Researchers found that prior infection with either Beta or Delta variants could result in increased population immunity and some protection against C.1.2.
LEADING South African scientists have found that the C.1.2 Covid-19 variant has not exponentially increased like the Beta and Delta variants, which could be due to increased population immunity from prior infections.
Principal medical scientist at the National Institute for Communicable Diseases (NICD), Dr Jinal Bhiman said the C.1.2 variant has been detected across the country, but at low frequency.
“We released functional data, showing that vaccine plasma still neutralises C.1.2, which is good news for Pfizer, Johnson & Johnson, and AstraZeneca vaccines. We also showed that plasma, from individuals infected with Delta, neutralises C.1.2 relatively well,” she said.
In a study released last week on Medrxiv, Bhiman and a team of researchers found that prior infection with either Beta or Delta variants would likely confer some protection against C.1.2.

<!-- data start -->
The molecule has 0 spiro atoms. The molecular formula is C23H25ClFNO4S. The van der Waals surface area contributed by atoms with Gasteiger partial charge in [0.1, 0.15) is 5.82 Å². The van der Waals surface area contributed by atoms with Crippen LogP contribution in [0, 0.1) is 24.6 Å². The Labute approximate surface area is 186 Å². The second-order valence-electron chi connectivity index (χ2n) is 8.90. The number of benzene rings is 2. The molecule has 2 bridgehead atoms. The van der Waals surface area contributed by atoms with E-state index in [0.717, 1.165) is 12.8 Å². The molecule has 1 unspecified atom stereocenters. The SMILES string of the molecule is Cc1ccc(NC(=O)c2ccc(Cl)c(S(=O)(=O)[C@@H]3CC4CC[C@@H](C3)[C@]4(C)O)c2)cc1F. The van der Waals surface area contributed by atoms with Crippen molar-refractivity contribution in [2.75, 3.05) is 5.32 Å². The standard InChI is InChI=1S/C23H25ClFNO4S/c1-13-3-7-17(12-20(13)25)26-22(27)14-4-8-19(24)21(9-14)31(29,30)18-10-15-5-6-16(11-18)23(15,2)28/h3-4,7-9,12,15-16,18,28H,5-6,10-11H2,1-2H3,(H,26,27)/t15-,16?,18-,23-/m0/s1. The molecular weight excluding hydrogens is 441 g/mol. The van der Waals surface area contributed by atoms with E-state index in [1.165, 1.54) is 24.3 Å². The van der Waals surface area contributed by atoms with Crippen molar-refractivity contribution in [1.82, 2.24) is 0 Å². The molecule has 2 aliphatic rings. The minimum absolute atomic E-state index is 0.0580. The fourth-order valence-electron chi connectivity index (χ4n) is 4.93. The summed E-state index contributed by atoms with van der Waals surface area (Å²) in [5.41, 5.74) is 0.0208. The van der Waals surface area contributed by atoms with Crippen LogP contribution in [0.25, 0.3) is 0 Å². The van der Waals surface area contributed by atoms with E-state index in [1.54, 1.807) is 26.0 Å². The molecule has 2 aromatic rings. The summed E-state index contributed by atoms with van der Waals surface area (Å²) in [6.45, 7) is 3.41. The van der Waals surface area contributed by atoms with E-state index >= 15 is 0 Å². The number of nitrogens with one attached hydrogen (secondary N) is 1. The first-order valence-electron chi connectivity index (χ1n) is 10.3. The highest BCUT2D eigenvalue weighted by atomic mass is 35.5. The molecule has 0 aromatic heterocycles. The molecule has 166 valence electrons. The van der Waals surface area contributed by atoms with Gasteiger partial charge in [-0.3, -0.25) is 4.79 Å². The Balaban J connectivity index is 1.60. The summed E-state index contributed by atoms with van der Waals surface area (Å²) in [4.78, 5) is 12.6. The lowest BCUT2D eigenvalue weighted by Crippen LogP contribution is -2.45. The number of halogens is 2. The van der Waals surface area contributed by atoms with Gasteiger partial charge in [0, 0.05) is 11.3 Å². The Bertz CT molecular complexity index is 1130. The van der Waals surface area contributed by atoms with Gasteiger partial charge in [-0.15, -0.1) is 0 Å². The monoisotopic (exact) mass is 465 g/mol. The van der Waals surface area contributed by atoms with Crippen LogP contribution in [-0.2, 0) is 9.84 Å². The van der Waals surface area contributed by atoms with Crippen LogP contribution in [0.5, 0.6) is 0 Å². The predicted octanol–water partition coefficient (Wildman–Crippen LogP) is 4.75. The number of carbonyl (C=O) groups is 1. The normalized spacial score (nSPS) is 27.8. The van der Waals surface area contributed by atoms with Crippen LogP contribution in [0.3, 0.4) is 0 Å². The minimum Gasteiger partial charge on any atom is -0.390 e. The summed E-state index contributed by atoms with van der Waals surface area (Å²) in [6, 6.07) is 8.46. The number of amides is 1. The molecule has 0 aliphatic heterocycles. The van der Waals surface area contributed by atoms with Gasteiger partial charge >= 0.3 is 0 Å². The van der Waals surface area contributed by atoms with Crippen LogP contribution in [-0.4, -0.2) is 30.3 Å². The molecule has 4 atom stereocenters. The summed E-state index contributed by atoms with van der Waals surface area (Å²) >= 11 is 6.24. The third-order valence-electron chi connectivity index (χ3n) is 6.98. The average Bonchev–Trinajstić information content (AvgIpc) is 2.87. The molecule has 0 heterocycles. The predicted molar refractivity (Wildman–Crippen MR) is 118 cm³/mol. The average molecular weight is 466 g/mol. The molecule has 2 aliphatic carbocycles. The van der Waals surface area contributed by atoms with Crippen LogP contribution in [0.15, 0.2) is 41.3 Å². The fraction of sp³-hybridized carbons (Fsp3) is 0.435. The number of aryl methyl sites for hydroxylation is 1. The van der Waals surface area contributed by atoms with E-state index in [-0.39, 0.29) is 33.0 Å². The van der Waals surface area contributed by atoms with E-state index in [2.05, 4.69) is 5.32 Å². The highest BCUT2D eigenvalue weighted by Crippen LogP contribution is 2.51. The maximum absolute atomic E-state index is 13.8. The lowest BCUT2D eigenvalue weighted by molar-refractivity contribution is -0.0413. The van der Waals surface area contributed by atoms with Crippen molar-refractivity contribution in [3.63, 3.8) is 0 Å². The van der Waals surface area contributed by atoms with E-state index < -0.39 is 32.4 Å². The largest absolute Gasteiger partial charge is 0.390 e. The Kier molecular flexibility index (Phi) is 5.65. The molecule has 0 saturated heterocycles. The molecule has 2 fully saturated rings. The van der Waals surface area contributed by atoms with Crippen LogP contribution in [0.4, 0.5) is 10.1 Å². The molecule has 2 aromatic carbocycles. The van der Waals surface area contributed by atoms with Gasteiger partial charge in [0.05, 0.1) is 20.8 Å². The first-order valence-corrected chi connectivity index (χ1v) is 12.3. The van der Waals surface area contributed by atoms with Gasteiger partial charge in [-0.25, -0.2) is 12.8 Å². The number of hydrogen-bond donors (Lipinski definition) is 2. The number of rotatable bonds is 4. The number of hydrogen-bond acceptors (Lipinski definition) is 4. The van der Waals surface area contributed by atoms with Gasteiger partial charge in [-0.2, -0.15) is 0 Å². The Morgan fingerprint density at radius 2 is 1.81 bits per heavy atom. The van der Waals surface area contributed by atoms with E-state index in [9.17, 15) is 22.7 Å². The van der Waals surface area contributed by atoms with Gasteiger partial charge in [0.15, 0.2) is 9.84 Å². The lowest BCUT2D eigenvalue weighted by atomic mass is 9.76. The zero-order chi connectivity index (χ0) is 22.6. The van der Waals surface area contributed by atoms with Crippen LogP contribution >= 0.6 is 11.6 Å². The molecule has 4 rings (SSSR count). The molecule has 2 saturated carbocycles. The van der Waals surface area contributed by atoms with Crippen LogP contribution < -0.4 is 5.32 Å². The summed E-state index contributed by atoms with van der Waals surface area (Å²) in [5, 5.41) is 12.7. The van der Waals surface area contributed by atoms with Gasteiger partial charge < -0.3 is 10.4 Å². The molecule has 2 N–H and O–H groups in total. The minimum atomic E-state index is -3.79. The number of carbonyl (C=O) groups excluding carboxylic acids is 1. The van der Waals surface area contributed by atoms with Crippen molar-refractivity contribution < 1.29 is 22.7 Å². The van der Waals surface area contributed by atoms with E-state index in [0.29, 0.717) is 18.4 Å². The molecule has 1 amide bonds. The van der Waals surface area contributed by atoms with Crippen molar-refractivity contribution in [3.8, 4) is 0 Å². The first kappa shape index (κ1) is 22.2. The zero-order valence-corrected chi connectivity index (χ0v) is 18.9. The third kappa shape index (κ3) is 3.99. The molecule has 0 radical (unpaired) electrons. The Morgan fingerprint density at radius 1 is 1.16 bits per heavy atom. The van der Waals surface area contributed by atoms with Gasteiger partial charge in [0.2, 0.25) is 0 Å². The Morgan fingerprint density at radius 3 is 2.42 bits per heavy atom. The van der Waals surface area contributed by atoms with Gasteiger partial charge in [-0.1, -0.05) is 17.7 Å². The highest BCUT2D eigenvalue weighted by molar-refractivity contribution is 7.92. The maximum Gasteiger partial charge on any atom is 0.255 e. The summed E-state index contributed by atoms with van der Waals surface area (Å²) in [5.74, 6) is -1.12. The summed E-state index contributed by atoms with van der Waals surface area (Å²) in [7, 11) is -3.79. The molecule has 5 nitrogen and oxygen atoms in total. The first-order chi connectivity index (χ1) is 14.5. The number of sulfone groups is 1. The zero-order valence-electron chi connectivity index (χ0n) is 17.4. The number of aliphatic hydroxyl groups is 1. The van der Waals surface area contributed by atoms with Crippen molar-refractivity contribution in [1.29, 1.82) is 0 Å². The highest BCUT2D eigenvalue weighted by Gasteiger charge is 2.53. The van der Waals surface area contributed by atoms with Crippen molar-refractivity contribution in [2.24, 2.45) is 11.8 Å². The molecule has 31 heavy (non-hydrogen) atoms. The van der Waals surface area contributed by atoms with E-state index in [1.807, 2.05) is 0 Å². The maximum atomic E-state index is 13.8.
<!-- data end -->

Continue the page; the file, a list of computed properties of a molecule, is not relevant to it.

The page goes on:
“Cross-reactivity between C.1.2 and Beta/Delta could be a result of shared mutations between these viruses. Though C.1.2 is present in South Africa and globally, we have not yet seen exponential expansion of this lineage, as was observed prior to local Beta and Delta dominance.
“This could be a result of recent increased population immune protection through cross-reactive antibodies, induced by prior Beta or Delta infections against C.1.2,” stated the study.
In a report conducted by the Network for Genomic Surveillance South Africa (NGS-SA), results showed the Delta variant continues to dominate in all South African provinces.
Meanwhile, the frequency of the C.1.2 variant is currently at less than 3% of genomes, from May to September.
“I can’t say whether we are out of the woods. It’s so difficult to predict what will happen with this virus,” said Bhiman.